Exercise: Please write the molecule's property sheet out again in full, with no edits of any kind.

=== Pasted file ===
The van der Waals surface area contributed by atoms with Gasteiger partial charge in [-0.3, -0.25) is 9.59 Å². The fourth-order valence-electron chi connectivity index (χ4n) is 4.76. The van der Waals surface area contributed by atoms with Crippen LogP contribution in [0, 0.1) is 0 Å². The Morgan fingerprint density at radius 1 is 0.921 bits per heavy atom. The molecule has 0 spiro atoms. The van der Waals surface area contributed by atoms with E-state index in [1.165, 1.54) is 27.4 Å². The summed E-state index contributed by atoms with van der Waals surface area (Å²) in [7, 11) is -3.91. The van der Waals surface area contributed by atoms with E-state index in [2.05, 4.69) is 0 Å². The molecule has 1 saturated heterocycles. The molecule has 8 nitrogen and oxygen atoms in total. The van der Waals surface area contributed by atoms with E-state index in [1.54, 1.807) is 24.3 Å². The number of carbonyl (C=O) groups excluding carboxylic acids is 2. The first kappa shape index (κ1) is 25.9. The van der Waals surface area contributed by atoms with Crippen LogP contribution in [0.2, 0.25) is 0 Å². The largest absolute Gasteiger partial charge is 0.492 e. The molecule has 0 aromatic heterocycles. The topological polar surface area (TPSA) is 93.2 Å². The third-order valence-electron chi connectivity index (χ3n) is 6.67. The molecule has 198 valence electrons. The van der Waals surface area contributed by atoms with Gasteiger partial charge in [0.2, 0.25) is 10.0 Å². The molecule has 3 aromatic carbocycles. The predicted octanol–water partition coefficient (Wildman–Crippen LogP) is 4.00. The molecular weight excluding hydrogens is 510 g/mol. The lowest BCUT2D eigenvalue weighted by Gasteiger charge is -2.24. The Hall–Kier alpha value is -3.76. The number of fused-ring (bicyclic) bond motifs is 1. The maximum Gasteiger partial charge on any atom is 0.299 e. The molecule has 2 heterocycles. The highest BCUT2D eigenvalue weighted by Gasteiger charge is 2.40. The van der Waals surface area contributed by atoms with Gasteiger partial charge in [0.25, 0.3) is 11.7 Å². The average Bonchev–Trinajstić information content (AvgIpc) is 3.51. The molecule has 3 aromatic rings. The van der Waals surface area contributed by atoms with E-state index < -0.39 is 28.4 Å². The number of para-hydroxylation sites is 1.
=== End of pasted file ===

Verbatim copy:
The van der Waals surface area contributed by atoms with Gasteiger partial charge in [-0.3, -0.25) is 9.59 Å². The fourth-order valence-electron chi connectivity index (χ4n) is 4.76. The van der Waals surface area contributed by atoms with Crippen LogP contribution in [0, 0.1) is 0 Å². The Morgan fingerprint density at radius 1 is 0.921 bits per heavy atom. The molecule has 0 spiro atoms. The van der Waals surface area contributed by atoms with E-state index in [1.165, 1.54) is 27.4 Å². The summed E-state index contributed by atoms with van der Waals surface area (Å²) in [7, 11) is -3.91. The van der Waals surface area contributed by atoms with E-state index in [2.05, 4.69) is 0 Å². The molecule has 1 saturated heterocycles. The molecule has 8 nitrogen and oxygen atoms in total. The van der Waals surface area contributed by atoms with E-state index in [1.54, 1.807) is 24.3 Å². The number of carbonyl (C=O) groups excluding carboxylic acids is 2. The first kappa shape index (κ1) is 25.9. The van der Waals surface area contributed by atoms with Crippen LogP contribution in [0.2, 0.25) is 0 Å². The largest absolute Gasteiger partial charge is 0.492 e. The molecule has 0 aromatic heterocycles. The topological polar surface area (TPSA) is 93.2 Å². The third-order valence-electron chi connectivity index (χ3n) is 6.67. The molecule has 198 valence electrons. The van der Waals surface area contributed by atoms with Gasteiger partial charge in [0.2, 0.25) is 10.0 Å². The molecule has 3 aromatic carbocycles. The predicted octanol–water partition coefficient (Wildman–Crippen LogP) is 4.00. The molecular weight excluding hydrogens is 510 g/mol. The lowest BCUT2D eigenvalue weighted by Gasteiger charge is -2.24. The Hall–Kier alpha value is -3.76. The number of fused-ring (bicyclic) bond motifs is 1. The maximum Gasteiger partial charge on any atom is 0.299 e. The molecule has 2 heterocycles. The highest BCUT2D eigenvalue weighted by Gasteiger charge is 2.40. The van der Waals surface area contributed by atoms with Gasteiger partial charge in [0.25, 0.3) is 11.7 Å². The average Bonchev–Trinajstić information content (AvgIpc) is 3.51. The molecule has 3 aromatic rings. The van der Waals surface area contributed by atoms with E-state index < -0.39 is 28.4 Å². The number of para-hydroxylation sites is 1.